Compelling Attendance by Accused Without Arrest

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General Principles

An accused can be compelled to attend court without arrest by means of either an appearance notice or a summons.

Appearance Notice

Section 497 concerns the issuing of an appearance notice without arrest:

Issue of appearance notice by peace officer

497 If, by virtue of subsection 495(2) [public interest exception to arrest power], a peace officer does not arrest a person, they may issue an appearance notice to the person if the offence is

(a) an indictable offence mentioned in section 553 [absolute jurisdiction offences];
(b) an offence for which the person may be prosecuted by indictment or for which they are punishable on summary conviction; or
(c) an offence punishable on summary conviction.

R.S., 1985, c. C-46, s. 497; 1999, c. 25, s. 3(Preamble); 2019, c. 25, s. 212.
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Note up: 497

Where an officer provides an appearance notice, the notice must be confirmed under s. 505 and 508.

An "appearance notice" is defined under s. 493 as "a notice in Form 9 issued by a peace officer".

If an accused refuses to sign an appearance notice, that is not a reason to detain. The signature "merely permits the appearance notice to be confirmed by a justice of the peace". Without it the officer would need to adduce proof of service.[1]

A failure of a judge to confirm an appearance notice does not remove the judge's jurisdiction over the matter. The defect can be cured by the accused's attendance.[2]

Appearance notices can be issued after arrest under s. 497 or 498.

  1. R v Farncombe, 1984 CarswellSask 368, 12 W.C.B. 222, 34 Sask. R. 161, 1984 CanLII 2626 (SK QB), per Matheson J, at para 13
  2. Re Ridgely (1978), 42 CCC (2d) 291, 1978 CanLII 2471 (NL SC), per Mifflin CJ - Mandamus was used to compel the judge to require attendance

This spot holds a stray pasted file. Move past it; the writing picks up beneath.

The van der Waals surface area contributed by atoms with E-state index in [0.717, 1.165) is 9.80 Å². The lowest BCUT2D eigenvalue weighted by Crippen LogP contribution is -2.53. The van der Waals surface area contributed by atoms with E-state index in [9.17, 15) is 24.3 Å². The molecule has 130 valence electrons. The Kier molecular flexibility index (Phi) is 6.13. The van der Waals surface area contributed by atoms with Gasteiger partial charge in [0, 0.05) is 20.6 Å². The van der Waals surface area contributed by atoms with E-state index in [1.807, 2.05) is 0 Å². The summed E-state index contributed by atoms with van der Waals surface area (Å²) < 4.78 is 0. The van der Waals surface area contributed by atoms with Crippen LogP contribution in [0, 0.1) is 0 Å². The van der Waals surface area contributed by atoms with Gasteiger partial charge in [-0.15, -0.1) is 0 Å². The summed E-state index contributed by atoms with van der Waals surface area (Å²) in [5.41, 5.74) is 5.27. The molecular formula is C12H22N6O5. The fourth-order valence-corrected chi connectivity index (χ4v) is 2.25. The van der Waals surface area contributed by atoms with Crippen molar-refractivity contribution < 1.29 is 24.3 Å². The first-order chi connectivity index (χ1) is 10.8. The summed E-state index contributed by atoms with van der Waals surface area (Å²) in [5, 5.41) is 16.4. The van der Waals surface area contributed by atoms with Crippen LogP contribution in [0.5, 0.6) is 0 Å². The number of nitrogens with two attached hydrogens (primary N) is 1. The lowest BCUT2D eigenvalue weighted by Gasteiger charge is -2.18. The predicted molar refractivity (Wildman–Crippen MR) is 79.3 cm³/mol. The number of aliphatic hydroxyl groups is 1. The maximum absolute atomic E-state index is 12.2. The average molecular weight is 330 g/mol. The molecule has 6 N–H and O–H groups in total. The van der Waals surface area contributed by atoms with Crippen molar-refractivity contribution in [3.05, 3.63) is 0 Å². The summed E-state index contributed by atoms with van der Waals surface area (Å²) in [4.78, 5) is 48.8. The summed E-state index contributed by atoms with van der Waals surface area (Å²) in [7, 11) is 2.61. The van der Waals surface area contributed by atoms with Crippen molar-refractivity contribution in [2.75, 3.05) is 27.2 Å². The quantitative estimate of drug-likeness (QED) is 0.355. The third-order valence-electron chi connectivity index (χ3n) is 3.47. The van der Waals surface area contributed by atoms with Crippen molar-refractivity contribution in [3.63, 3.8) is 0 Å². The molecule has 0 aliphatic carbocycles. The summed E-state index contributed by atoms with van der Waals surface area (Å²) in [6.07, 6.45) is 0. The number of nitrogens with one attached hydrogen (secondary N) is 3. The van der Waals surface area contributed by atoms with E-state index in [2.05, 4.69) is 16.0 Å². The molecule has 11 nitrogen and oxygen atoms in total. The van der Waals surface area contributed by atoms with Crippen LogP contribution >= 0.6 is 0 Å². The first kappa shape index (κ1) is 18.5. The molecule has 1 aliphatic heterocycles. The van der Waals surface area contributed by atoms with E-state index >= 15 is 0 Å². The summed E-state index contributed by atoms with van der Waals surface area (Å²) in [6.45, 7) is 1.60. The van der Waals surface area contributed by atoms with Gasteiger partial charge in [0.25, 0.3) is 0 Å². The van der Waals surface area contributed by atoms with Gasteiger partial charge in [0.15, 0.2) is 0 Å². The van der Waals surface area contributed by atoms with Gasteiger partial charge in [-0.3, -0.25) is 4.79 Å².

Appearance Notice for Breach of Conditions

Appearance notice for judicial referral hearing

496 If a peace officer has reasonable grounds to believe that a person has failed to comply with a summons, appearance notice, undertaking or release order or to attend court as required and that the failure did not cause a victim physical or emotional harm, property damage or economic loss, the peace officer may, without laying a charge, issue an appearance notice to the person to appear at a judicial referral hearing under section 523.1 [judicial referral hearing].

R.S., c. C-34, s. 451; R.S., c. 2(2nd Supp.), s. 5; 2019, c. 25, s. 212.
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Note up: 496

Contents of Appearance Notice

Contents of appearance notice

500 (1) An appearance notice shall

(a) set out the name, date of birth and contact information of the accused;
(b) set out the substance of the offence that the accused is alleged to have committed;
(c) require the accused to attend court at a time and place to be stated in the notice and to attend afterwards as required by the court; and
(d) indicate if the accused is required to appear at a judicial referral hearing under section 523.1 [judicial referral hearing] for a failure under section 496 .
Summary of consequences — failure to appear

(2) An appearance notice shall set out a summary of subsections 145(3) [failure to comply with appearance notice or summons] and (6) [provisions re failure to comply – no excuse where offence wrongly described], section 512.2 [Arrest warrant – failure to appear under appearance notice or undertaking] and subsection 524(4) [breach allegations – remand after cancellation] and the possible consequences of a failure to appear at a judicial referral hearing under section 523.1 [judicial referral hearing].